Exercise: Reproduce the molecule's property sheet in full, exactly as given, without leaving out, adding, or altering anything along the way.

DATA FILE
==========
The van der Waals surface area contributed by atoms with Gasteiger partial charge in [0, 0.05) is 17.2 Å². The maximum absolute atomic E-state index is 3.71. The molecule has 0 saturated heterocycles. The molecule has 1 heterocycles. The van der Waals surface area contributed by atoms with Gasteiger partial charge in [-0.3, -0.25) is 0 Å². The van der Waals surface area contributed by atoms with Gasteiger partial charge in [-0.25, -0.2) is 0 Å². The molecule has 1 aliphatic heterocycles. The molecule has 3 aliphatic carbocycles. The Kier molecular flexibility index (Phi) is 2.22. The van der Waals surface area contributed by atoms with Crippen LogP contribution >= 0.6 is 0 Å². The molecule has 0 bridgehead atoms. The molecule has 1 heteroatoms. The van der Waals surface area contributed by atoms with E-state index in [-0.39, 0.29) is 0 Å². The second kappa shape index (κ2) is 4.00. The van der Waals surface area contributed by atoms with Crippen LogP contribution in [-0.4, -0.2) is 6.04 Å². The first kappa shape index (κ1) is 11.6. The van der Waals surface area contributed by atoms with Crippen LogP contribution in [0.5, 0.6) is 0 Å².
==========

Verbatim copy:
The van der Waals surface area contributed by atoms with Gasteiger partial charge in [0, 0.05) is 17.2 Å². The maximum absolute atomic E-state index is 3.71. The molecule has 0 saturated heterocycles. The molecule has 1 heterocycles. The van der Waals surface area contributed by atoms with Gasteiger partial charge in [-0.3, -0.25) is 0 Å². The van der Waals surface area contributed by atoms with Gasteiger partial charge in [-0.25, -0.2) is 0 Å². The molecule has 1 aliphatic heterocycles. The molecule has 3 aliphatic carbocycles. The Kier molecular flexibility index (Phi) is 2.22. The van der Waals surface area contributed by atoms with Crippen LogP contribution >= 0.6 is 0 Å². The molecule has 0 bridgehead atoms. The molecule has 1 heteroatoms. The van der Waals surface area contributed by atoms with E-state index in [-0.39, 0.29) is 0 Å². The second kappa shape index (κ2) is 4.00. The van der Waals surface area contributed by atoms with Crippen LogP contribution in [-0.4, -0.2) is 6.04 Å². The first kappa shape index (κ1) is 11.6. The van der Waals surface area contributed by atoms with Crippen LogP contribution in [0.5, 0.6) is 0 Å².